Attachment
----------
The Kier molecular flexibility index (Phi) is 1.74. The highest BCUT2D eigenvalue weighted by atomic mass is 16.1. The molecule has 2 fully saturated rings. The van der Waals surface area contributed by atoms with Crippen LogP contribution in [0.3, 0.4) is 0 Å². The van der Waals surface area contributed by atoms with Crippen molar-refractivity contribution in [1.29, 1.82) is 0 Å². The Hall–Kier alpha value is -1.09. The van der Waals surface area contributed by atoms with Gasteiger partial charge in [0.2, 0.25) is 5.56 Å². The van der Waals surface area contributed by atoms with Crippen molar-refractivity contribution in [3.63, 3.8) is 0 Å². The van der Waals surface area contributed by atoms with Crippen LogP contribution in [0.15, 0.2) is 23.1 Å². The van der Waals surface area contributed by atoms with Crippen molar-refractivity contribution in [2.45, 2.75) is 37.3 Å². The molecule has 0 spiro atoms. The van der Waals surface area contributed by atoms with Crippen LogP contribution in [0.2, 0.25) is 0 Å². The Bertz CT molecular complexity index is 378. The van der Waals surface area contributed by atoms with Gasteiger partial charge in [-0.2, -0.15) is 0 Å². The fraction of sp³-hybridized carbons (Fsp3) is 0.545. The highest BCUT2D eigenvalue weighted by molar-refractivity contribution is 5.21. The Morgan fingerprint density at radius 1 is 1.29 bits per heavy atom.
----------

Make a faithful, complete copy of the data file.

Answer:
The Kier molecular flexibility index (Phi) is 1.74. The highest BCUT2D eigenvalue weighted by atomic mass is 16.1. The molecule has 2 fully saturated rings. The van der Waals surface area contributed by atoms with Crippen LogP contribution in [0.3, 0.4) is 0 Å². The van der Waals surface area contributed by atoms with Crippen molar-refractivity contribution in [1.29, 1.82) is 0 Å². The Hall–Kier alpha value is -1.09. The van der Waals surface area contributed by atoms with Gasteiger partial charge in [0.2, 0.25) is 5.56 Å². The van der Waals surface area contributed by atoms with Crippen molar-refractivity contribution in [3.63, 3.8) is 0 Å². The van der Waals surface area contributed by atoms with Crippen LogP contribution in [0.15, 0.2) is 23.1 Å². The van der Waals surface area contributed by atoms with Crippen molar-refractivity contribution in [2.45, 2.75) is 37.3 Å². The molecule has 0 spiro atoms. The van der Waals surface area contributed by atoms with Crippen LogP contribution in [0.2, 0.25) is 0 Å². The Bertz CT molecular complexity index is 378. The van der Waals surface area contributed by atoms with Gasteiger partial charge in [-0.2, -0.15) is 0 Å². The fraction of sp³-hybridized carbons (Fsp3) is 0.545. The highest BCUT2D eigenvalue weighted by molar-refractivity contribution is 5.21. The Morgan fingerprint density at radius 1 is 1.29 bits per heavy atom.